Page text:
But the notion of a brutally funny satirist with a deep absurdist streak whose chief material was a popular president, George W. Bush, and a war that many Americans just wanted to forget about? Now, that was something different altogether.

In a bizarre transformation of comic tautology, Colbert became "Colbert," or someone who believed in what he believed with such utterly fervent bloviating conviction that some people weren't entirely certain where the one Colbert ended and the other one began.

For example, he testified before Congress -- in character -- and also addressed a quarter of a million people at a rally in Washington -- in character. He also addressed (or rather dressed down) President Bush at the White House Correspondents Dinner in 2006 -- in character. That was in fact a watershed moment for both Colberts.

During a "Talks With Google" interview two years ago, he explained the bizarre balancing act: "I like to think of my character as a pebble I throw into the news, then report on the ripples."

He added that when "you put yourself in the story, anything that looks like me in that story is probably bull. It's satire by comparison, rather than by deconstruction. In other words, I'm falsely constructing something as opposed to deconstructing other people's behavior."

But after 10 years, the real Colbert -- and probably some fans, too -- thinks the deconstructing has finally run its course. Sometime in 2015, he will become the next host of CBS' "Late Show," succeeding another comic legend, David Letterman.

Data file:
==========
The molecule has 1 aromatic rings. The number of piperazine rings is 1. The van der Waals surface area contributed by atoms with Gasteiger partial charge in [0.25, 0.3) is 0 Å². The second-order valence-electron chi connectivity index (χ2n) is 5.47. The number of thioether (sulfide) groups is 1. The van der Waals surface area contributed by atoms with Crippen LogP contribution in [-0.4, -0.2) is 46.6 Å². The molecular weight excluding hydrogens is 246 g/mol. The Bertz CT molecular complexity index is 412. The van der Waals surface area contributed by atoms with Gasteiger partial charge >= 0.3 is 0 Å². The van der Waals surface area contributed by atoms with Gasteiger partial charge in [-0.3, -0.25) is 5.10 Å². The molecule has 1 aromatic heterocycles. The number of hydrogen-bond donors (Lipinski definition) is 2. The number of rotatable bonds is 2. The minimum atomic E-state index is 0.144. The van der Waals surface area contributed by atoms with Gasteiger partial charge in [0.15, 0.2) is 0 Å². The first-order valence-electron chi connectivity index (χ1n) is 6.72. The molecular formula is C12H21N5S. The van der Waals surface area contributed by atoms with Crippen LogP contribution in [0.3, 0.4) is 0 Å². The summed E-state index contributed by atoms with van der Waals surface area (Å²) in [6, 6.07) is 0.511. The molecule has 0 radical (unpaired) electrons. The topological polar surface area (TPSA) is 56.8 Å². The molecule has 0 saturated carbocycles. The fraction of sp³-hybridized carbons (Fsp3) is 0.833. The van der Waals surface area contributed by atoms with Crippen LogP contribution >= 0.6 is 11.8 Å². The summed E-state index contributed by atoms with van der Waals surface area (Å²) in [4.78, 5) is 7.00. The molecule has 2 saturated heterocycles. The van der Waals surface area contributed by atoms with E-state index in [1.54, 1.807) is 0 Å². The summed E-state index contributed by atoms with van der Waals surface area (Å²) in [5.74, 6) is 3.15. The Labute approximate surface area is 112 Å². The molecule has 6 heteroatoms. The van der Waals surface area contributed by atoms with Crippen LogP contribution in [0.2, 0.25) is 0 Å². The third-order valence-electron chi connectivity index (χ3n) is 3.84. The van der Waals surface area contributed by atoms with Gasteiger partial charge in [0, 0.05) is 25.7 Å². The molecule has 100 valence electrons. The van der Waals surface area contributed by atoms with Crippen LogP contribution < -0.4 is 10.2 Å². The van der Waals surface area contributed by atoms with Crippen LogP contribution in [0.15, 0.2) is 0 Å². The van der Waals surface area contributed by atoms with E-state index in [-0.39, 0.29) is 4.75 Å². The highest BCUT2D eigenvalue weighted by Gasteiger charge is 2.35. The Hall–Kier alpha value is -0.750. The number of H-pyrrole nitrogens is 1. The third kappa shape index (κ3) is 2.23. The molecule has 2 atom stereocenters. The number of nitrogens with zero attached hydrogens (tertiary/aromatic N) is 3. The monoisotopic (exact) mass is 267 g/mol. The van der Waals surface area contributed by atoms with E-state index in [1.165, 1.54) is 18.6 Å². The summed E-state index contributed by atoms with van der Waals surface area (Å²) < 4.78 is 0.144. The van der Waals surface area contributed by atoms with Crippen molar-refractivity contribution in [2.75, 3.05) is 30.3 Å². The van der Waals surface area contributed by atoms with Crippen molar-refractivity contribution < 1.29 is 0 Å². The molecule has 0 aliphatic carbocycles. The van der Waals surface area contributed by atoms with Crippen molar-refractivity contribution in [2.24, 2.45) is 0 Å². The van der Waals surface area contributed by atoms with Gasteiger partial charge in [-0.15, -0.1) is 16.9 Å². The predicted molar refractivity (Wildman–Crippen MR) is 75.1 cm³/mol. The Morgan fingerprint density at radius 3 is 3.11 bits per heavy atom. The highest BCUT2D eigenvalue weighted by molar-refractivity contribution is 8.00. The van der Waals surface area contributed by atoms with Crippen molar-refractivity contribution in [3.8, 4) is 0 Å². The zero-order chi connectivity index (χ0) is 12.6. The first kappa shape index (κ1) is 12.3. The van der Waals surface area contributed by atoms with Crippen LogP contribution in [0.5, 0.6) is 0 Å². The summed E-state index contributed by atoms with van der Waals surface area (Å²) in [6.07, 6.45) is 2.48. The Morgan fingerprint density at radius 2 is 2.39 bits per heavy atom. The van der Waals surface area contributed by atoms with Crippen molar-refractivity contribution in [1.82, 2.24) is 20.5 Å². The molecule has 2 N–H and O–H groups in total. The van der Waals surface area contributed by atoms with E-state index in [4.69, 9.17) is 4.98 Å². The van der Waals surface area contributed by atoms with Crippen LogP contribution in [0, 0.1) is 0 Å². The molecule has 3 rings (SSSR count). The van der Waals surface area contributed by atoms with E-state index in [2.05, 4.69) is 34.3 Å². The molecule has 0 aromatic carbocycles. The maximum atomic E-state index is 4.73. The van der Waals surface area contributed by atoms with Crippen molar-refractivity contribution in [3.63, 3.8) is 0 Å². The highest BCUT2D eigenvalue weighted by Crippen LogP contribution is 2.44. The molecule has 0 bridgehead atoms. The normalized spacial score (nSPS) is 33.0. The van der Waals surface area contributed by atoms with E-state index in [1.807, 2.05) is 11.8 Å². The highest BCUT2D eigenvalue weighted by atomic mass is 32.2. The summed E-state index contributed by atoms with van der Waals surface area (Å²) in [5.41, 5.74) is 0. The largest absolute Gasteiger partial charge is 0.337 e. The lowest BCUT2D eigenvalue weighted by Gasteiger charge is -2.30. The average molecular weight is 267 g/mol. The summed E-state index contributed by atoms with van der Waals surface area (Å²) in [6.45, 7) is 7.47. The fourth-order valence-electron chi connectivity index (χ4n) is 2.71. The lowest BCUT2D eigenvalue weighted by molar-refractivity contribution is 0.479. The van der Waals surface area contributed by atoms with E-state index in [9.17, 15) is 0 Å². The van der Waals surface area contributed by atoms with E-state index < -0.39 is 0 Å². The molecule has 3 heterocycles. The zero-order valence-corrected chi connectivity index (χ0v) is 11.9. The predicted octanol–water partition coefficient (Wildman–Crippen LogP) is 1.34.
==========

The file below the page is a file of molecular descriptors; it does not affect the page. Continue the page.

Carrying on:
It is what makes this week's ending so intriguing, and next year's transition so exciting. After all, Stephen Colbert is about to play perhaps the hardest role of his life, or at least the one role he has never played before: himself.


Craig Ferguson leaving with candor, irony

Last month, Jimmy Kimmel paid a visit to "Late Late Show With Craig Ferguson," and -- naturally -- the host of "Jimmy Kimmel Live" wondered why the host of "Late Late Show" was quitting. Ferguson leaves Friday, the day after Stephen Colbert ends "The Colbert Report."

"I can't take it anymore," he shot back, and then -- just to elaborate on the comic-existential crisis that led to his departure: "It's a short time on this planet, man, [and] I'm not spending the whole [expletive] time talking to celebrities."

Admittedly, it's been a loopy few weeks on "Late Late Show," but in some ways, no more than usual. Ferguson does like to speak his mind, and has done so often with refreshing candor and comic effect for a decade. But he doesn't mention everything that's on his mind. He has a small, passionate viewer base, which esteems his brand of humor, but that base never entirely extended to his own employer.

As such, the host and his production staff often felt like foundlings -- never entirely appreciated by CBS, and when the time came to replace David Letterman at "Late Show," the call did not go out to that other CBS late-show host.

Ferguson -- who began January 2005 -- will be replaced by British actor James Corden on March 9. In the meantime, Ferguson remains gainfully employed elsewhere, although there is a touch of irony with his other job: He is host of the syndicated show "Celebrity Name Game."